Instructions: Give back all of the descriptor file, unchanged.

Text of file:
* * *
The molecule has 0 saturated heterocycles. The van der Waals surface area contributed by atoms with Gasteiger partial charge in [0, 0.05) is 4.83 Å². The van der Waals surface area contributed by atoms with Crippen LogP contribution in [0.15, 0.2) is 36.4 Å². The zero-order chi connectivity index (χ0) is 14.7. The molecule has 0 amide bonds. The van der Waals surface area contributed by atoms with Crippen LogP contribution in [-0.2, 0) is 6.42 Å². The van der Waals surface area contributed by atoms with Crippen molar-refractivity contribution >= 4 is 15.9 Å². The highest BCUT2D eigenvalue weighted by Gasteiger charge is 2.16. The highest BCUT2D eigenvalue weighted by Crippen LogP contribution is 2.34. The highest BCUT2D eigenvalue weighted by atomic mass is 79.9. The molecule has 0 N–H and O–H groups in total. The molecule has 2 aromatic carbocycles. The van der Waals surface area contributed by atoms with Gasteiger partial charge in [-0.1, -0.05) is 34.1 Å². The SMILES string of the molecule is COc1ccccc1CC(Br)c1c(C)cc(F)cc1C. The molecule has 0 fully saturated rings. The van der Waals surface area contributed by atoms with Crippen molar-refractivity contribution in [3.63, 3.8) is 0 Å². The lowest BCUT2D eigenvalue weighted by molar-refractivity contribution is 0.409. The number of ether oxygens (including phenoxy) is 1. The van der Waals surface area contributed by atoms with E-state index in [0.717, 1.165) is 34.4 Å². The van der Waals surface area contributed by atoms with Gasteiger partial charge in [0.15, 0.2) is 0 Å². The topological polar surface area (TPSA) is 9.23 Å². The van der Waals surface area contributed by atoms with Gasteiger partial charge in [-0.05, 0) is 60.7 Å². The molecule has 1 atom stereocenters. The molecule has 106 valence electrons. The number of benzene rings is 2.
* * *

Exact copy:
The molecule has 0 saturated heterocycles. The van der Waals surface area contributed by atoms with Gasteiger partial charge in [0, 0.05) is 4.83 Å². The van der Waals surface area contributed by atoms with Crippen LogP contribution in [0.15, 0.2) is 36.4 Å². The zero-order chi connectivity index (χ0) is 14.7. The molecule has 0 amide bonds. The van der Waals surface area contributed by atoms with Crippen LogP contribution in [-0.2, 0) is 6.42 Å². The van der Waals surface area contributed by atoms with Crippen molar-refractivity contribution >= 4 is 15.9 Å². The highest BCUT2D eigenvalue weighted by Gasteiger charge is 2.16. The highest BCUT2D eigenvalue weighted by Crippen LogP contribution is 2.34. The highest BCUT2D eigenvalue weighted by atomic mass is 79.9. The molecule has 0 N–H and O–H groups in total. The molecule has 2 aromatic carbocycles. The van der Waals surface area contributed by atoms with Gasteiger partial charge in [-0.1, -0.05) is 34.1 Å². The SMILES string of the molecule is COc1ccccc1CC(Br)c1c(C)cc(F)cc1C. The molecule has 0 fully saturated rings. The van der Waals surface area contributed by atoms with Crippen molar-refractivity contribution in [3.63, 3.8) is 0 Å². The lowest BCUT2D eigenvalue weighted by molar-refractivity contribution is 0.409. The number of ether oxygens (including phenoxy) is 1. The van der Waals surface area contributed by atoms with E-state index in [0.717, 1.165) is 34.4 Å². The van der Waals surface area contributed by atoms with Gasteiger partial charge in [0.15, 0.2) is 0 Å². The topological polar surface area (TPSA) is 9.23 Å². The van der Waals surface area contributed by atoms with Gasteiger partial charge in [-0.05, 0) is 60.7 Å². The molecule has 1 atom stereocenters. The molecule has 106 valence electrons. The number of benzene rings is 2.